Her vicar husband, Walter Goodfellow (Rowan Atkinson), is so obsessed with writing the perfect sermon, he is completely ignoring his wife, who is having an affair with her American golf instructor Lance (Patrick Swayze). His seventeen year old nymphomaniac daughter Holly (Tamsin Egerton) has a different boyfriend every week and his son Petey (Toby Parkes) is the victim of school bullies.

Gloria is praying for a miracle when a new housekeeper arrives. Sweet old lady Grace (Maggie Smith) is the answer to all Gloria’s prayers. She has a unique way of keeping house and even more unique way of dealing with problems.

This is a great British comedy with an all-star cast with some brilliant laugh out loud moments. The film shows off the best in British talent from the actors in front of the camera and the people behind it. The script is a great example of British wit and humour whilst the film locations, in Cornwall and on the Isle of Wight, shows just how beautiful the English countryside can be, away from the city streets that seem to be the norm. It draws the audience in right from the start and keeps them entertained from start to finish.

This is a comedy film but Atkinson shows he is capable of carrying off a very serious role away from his iconic bumbling Mr Bean character whilst Smith, who is normally seen in rather staid roles such as Professor McGonagall in the Harry Potter franchise, is perfect as the fun and very British Grace who seems to always be looking for a good cup of tea.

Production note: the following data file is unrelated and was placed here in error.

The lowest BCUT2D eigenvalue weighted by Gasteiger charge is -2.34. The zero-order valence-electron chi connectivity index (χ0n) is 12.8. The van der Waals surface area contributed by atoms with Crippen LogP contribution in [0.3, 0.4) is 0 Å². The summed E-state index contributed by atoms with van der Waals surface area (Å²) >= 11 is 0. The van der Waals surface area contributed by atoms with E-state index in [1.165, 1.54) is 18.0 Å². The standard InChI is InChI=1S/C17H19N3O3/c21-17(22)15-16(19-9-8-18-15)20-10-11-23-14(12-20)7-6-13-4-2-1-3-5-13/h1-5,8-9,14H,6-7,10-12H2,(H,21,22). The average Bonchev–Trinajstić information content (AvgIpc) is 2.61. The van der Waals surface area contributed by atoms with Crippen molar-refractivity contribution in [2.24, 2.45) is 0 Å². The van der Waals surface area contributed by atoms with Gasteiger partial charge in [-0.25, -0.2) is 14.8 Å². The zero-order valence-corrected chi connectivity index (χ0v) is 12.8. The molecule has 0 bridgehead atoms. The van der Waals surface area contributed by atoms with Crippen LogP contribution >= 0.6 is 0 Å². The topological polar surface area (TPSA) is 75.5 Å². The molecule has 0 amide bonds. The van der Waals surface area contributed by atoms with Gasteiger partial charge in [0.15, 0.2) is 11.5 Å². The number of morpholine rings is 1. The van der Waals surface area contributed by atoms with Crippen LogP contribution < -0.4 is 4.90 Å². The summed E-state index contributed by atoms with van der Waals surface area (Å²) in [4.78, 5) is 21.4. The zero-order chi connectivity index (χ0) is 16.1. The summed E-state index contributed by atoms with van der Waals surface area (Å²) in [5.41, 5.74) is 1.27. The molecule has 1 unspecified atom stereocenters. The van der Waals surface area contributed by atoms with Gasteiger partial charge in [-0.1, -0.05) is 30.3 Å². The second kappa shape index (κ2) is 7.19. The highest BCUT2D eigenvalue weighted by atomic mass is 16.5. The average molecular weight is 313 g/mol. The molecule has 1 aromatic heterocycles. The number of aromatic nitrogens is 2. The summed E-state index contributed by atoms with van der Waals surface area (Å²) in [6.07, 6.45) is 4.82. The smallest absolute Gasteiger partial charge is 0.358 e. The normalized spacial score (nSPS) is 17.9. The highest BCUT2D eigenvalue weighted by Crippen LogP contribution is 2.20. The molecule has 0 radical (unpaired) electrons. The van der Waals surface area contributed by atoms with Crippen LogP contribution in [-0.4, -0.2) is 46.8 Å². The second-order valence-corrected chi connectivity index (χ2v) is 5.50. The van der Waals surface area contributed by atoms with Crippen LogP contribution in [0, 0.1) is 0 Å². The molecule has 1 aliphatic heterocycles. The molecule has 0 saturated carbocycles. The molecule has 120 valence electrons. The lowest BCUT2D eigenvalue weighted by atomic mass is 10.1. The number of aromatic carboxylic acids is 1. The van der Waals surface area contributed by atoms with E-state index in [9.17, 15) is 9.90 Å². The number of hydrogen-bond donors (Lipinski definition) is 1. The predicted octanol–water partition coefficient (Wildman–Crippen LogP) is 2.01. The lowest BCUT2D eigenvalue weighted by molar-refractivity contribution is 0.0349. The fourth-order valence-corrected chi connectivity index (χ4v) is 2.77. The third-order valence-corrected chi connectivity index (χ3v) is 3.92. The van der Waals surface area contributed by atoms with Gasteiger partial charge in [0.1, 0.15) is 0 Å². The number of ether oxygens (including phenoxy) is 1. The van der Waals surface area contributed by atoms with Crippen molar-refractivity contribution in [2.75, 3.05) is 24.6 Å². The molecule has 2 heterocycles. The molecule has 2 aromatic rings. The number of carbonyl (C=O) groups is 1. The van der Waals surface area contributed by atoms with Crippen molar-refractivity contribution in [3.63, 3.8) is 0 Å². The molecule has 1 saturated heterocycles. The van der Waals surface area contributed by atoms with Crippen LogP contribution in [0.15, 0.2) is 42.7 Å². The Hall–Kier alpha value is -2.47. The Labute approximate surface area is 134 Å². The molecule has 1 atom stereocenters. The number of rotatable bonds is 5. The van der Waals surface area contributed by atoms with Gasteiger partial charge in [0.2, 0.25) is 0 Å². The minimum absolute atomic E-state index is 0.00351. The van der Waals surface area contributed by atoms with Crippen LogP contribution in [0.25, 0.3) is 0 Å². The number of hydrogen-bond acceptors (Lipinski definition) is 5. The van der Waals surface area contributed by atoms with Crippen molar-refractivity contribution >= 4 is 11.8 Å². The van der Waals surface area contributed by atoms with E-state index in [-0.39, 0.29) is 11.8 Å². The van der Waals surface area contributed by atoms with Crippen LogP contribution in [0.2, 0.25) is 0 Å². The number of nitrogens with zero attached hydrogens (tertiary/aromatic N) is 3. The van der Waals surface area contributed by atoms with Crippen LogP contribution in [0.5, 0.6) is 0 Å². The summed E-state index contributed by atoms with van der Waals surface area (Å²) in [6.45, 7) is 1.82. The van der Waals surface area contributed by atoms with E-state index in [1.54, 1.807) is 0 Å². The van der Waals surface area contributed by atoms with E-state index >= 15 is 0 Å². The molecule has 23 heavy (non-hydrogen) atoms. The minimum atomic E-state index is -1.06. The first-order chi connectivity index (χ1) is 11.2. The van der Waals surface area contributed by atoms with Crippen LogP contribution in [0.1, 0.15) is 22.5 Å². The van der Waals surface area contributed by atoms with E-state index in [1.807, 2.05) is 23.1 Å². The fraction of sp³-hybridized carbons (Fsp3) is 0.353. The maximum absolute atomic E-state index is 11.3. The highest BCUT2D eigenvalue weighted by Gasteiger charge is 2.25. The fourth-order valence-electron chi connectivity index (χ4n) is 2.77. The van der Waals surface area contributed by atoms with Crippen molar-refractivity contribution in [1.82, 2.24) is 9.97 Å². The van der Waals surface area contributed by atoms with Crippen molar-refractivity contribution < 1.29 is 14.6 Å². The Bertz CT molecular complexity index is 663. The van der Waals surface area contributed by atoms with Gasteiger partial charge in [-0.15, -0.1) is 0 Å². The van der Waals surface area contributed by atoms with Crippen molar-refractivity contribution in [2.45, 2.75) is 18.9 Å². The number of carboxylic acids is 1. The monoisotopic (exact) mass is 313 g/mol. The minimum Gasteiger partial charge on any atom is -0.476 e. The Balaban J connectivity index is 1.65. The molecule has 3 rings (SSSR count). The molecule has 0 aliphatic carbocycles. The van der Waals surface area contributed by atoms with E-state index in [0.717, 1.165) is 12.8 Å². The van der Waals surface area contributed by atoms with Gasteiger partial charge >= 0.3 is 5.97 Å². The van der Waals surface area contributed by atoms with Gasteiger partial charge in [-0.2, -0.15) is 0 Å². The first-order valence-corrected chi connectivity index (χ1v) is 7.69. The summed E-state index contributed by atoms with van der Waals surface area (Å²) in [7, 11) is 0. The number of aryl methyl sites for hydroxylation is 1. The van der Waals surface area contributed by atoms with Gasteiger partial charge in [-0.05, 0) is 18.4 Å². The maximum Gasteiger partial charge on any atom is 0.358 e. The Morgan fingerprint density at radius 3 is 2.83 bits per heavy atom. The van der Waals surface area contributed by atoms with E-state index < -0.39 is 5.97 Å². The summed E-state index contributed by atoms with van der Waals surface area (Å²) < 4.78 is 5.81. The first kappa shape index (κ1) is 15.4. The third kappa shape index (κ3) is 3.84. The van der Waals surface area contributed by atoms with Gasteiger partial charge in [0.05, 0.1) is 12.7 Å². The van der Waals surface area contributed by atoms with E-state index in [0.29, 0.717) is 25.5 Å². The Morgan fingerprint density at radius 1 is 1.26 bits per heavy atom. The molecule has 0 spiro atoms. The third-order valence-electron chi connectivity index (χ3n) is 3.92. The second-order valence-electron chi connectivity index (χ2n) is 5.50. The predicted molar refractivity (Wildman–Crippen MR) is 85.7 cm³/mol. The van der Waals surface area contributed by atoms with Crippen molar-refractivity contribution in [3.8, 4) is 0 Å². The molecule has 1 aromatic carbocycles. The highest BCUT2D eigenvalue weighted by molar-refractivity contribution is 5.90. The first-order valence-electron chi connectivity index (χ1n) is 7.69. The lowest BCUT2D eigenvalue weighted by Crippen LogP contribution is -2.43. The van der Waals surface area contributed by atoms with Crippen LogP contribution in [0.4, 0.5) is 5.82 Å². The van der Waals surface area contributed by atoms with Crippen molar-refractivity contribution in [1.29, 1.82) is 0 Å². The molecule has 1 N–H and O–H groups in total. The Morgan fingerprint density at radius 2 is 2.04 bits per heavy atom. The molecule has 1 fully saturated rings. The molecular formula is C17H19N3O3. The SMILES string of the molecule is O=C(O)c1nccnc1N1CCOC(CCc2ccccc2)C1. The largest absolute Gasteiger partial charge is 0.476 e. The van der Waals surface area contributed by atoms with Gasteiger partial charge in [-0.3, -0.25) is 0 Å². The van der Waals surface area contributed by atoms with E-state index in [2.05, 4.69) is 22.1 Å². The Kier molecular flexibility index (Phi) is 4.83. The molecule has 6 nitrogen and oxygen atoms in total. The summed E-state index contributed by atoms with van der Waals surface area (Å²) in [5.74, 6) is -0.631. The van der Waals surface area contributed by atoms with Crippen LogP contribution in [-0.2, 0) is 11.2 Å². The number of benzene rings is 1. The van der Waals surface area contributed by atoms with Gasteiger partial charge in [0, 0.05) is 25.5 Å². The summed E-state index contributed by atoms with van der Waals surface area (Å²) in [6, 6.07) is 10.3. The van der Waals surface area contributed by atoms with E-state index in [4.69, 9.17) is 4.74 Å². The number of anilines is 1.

The film features a lot of sexual references, nudity and some strong language and whilst overt, it does not detract from the film. It is however a good reason why the BBFC rated this film as a 15. I would not recommend watching this film with young kids around as this is not a Jacqueline Wilson type of story, who has a book by the same name. It is slow in places but it does succeed in keeping its audience even then with other elements.

This is a great film to enjoy for a night in, whether alone or with friends and will leave you giggling, laughing and at least smiling through out. Whilst it won’t have you holding your sides or anything like that, it is great fun, with a wonderfully British feel to it.